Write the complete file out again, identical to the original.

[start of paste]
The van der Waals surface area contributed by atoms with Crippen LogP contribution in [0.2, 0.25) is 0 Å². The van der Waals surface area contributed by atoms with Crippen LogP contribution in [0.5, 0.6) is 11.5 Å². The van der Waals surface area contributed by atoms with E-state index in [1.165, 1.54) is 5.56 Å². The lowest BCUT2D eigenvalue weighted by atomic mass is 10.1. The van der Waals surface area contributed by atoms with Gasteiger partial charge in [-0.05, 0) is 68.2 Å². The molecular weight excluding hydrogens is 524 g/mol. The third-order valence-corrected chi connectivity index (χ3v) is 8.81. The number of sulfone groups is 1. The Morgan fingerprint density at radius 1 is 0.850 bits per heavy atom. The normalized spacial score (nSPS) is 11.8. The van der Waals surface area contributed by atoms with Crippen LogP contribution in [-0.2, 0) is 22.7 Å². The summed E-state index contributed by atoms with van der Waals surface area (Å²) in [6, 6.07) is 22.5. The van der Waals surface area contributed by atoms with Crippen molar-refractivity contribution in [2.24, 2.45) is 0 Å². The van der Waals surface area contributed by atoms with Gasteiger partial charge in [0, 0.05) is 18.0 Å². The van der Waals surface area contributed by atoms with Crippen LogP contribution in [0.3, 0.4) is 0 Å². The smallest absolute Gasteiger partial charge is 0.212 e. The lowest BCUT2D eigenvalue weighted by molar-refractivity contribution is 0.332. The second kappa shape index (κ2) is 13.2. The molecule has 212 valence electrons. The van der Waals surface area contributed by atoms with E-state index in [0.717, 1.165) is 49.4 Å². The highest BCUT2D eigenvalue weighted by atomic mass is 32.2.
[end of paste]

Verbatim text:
The van der Waals surface area contributed by atoms with Crippen LogP contribution in [0.2, 0.25) is 0 Å². The van der Waals surface area contributed by atoms with Crippen LogP contribution in [0.5, 0.6) is 11.5 Å². The van der Waals surface area contributed by atoms with E-state index in [1.165, 1.54) is 5.56 Å². The lowest BCUT2D eigenvalue weighted by atomic mass is 10.1. The van der Waals surface area contributed by atoms with Gasteiger partial charge in [-0.05, 0) is 68.2 Å². The molecular weight excluding hydrogens is 524 g/mol. The third-order valence-corrected chi connectivity index (χ3v) is 8.81. The number of sulfone groups is 1. The Morgan fingerprint density at radius 1 is 0.850 bits per heavy atom. The normalized spacial score (nSPS) is 11.8. The van der Waals surface area contributed by atoms with Crippen LogP contribution in [-0.2, 0) is 22.7 Å². The summed E-state index contributed by atoms with van der Waals surface area (Å²) in [6, 6.07) is 22.5. The van der Waals surface area contributed by atoms with Crippen molar-refractivity contribution in [2.24, 2.45) is 0 Å². The van der Waals surface area contributed by atoms with Gasteiger partial charge in [0, 0.05) is 18.0 Å². The van der Waals surface area contributed by atoms with Crippen LogP contribution in [0.3, 0.4) is 0 Å². The smallest absolute Gasteiger partial charge is 0.212 e. The lowest BCUT2D eigenvalue weighted by molar-refractivity contribution is 0.332. The second kappa shape index (κ2) is 13.2. The molecule has 212 valence electrons. The van der Waals surface area contributed by atoms with E-state index in [0.717, 1.165) is 49.4 Å². The highest BCUT2D eigenvalue weighted by atomic mass is 32.2.